PG1995 Active Member

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    Could someone please help with the queries below? I simply want to know if I what I think is right or not so that I can gain some knowledge.

    Voltage Sensor:
    For most PIC microcontrollers 10k is the maximum recommended source impedance but the acquisition time can be reduced by reducing the size of source impedance. For instance, this reference gives that minimum acquisition time is 19.72 us when Rs is 10 kOhm (page #428) and minimum acquisition time is 10.61 us when Rs is at its allowed minimum value that is 50 ohm (page #429). One option to reduce to the source impedance is to use a voltage follower like this but this increases chance of failure. But, if R2 is reduced to 1k in the circuit shown in post #2 above then R1 should also be reduce to 3k, this would load the panel quite significantly and consume much current. Do I have it right that that would load the panel significantly?

    Could you please tell me part numbers of some popular single voltage op amps that go close to rail to rail?

    I don't think I need to use a bipolar supply for the R-R op-amp because I'm not going to detect negative voltage therefore I have simply connected the negative supply input to the ground in this circuit. Please just confirm it if I have it right that when negative voltage is not involved, negative supply input can simply be grounded. (In the picture 741 is shown, please just ignore it.)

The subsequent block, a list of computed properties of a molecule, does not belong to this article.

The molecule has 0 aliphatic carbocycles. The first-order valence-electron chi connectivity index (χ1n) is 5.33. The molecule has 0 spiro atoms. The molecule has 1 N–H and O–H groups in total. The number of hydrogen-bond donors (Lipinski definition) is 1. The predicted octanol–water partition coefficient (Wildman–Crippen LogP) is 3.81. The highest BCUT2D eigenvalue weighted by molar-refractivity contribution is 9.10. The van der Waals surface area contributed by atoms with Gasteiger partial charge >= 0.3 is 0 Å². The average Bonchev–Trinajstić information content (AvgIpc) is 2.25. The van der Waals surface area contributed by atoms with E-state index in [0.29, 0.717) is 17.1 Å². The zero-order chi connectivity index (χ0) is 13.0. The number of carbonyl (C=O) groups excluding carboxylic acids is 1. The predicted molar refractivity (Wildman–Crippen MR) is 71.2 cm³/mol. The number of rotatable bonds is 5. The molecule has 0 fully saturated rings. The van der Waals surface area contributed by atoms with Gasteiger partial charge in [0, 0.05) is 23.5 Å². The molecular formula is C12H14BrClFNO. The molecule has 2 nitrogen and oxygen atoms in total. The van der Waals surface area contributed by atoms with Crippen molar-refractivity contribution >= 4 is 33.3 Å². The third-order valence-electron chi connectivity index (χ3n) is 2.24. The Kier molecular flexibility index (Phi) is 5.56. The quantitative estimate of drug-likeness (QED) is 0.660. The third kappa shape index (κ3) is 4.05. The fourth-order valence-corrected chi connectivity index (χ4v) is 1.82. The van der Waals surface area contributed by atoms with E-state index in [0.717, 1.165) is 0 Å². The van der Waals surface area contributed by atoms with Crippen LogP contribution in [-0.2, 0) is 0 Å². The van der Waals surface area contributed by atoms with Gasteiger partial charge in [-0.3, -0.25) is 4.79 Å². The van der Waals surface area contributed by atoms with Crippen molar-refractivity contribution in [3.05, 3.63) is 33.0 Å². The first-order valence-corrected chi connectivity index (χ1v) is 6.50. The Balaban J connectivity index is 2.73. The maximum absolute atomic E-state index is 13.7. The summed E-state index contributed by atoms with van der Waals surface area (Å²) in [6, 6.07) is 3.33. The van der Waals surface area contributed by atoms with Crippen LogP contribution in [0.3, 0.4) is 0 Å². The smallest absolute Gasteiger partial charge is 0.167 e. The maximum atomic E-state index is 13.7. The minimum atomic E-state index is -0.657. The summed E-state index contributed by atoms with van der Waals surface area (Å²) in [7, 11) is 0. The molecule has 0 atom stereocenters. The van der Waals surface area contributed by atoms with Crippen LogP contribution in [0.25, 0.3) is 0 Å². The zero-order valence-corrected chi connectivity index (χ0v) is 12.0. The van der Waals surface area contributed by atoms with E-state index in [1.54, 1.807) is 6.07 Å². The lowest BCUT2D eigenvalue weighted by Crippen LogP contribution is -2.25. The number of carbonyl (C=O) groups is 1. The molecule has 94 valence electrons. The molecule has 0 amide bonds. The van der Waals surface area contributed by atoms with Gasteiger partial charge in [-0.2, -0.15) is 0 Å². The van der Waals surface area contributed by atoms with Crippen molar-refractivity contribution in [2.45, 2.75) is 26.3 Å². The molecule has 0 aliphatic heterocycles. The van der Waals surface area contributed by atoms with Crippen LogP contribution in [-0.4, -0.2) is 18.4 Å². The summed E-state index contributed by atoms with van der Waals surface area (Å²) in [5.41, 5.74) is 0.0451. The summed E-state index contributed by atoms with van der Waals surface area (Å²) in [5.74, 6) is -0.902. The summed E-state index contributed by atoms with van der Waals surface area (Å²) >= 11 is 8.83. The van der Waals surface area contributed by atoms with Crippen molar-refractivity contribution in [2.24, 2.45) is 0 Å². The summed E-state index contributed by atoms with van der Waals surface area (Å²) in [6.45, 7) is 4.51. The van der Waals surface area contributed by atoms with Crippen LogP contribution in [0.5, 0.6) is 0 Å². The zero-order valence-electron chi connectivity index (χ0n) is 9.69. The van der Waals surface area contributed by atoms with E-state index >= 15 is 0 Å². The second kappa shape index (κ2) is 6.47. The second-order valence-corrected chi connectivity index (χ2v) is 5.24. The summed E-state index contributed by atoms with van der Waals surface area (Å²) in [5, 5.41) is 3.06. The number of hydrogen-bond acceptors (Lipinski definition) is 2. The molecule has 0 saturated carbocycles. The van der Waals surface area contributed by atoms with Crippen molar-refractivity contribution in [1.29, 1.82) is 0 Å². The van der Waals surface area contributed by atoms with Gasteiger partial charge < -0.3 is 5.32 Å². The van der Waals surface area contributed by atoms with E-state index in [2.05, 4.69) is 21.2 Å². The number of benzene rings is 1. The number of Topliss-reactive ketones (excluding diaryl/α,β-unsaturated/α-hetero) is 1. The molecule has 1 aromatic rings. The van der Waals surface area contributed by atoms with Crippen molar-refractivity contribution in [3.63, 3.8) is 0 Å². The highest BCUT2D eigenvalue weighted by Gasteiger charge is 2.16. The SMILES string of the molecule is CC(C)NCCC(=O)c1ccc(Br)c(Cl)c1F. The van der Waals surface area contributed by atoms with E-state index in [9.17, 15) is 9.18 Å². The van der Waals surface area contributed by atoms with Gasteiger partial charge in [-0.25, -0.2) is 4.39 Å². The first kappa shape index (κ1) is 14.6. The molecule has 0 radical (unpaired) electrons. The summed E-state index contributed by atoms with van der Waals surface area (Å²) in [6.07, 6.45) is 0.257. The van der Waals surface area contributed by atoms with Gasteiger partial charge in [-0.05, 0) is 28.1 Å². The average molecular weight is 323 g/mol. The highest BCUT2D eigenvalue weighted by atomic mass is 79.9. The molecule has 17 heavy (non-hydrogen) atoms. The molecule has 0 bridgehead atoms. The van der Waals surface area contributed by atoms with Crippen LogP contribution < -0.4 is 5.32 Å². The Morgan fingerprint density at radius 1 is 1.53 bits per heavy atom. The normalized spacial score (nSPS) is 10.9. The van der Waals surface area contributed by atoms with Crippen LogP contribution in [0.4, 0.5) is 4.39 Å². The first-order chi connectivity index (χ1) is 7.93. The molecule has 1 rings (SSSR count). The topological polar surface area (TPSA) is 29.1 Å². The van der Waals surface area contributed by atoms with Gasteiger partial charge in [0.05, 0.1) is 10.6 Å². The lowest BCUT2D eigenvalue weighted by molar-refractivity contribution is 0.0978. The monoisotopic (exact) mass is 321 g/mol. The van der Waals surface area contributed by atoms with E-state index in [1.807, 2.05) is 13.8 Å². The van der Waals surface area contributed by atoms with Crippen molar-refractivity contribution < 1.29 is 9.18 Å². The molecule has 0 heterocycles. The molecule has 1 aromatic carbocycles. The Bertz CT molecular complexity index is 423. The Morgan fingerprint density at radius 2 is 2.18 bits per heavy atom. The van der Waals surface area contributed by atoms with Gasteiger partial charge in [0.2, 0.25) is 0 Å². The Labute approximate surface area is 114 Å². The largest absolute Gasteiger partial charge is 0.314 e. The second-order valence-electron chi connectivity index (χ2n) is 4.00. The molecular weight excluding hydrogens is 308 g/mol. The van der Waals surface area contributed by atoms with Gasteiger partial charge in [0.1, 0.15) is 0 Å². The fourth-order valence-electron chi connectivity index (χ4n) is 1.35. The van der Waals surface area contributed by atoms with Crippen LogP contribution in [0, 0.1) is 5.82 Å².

You can also see that I have labelled the ground as Vss because I think that the node needs to b connected to Vss of the microcontroller to complete the circuit. Could you please confirm it whether I have it right?

    Current Sensor:
    You can find this circuit on page #12 of the datasheet. The circuit increases the gain to 610 mV/A from 185 mV/A for a +/-5A sensor (in the datasheet, it's part number is ACS712ELCTR-05B-T).

    I believe increasing the gain to 610 mV/A from 185 mV/A makes the sensor more sensitive. Isn't this correct?

    From the circuit, it looks like that the op-amp is operating in inverting configuration therefore I think when the input current is +5A then Vout is going to be -3.05V. I believe ronsimpson's reply to this was "no". Could you please let me know the reason for this? I have reversed the order of input pins so that the inversion does not take place as recommended by ronsimpson.

    Thank you.

    Regards
    PG
     
  21. KeepItSimpleStupid

    KeepItSimpleStupid Well-Known Member Most Helpful Member

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    Me thinks that the sensor is ratiometric. e.g referenced to 1/2 the supply voltage, so in general 0 amps is Vcc/2/ That's the ratiometric part. The MICRO CONTROLLER selected may have the ability to use ratio-metric inputs. What it means is, the supp;y voltage effects are negated and you don;t need a precision reference.

    So, what if the circuit inverts. Mid supply is zero. If for some reason you want to change it so it doesn't reverse the input leads or change it in software.
    so at -0.610 V/V, I would get a max output of -.0.55 Volts or 5.55 volts, neither of which you can actually get. Yes, higher sensitivity means you reduce the range. Nothing new here.

    Voltage

    ANY voltage divider consumes current and High Z stuff might get noisy. Pick one or the other and not both. A DVM might have a 10 Meg input Z. So somehow, you would have to select an OP amp with a low enough quiescent current or one you can turn off so that the current drain on your panel and/or your circuit is acceptable. 1 mA might be acceptable for the divider and OP amp. An OP amp: http://www.analog.com/static/imported-files/data_sheets/AD8571_8572_8574.pdf There are probably plenty to choose from.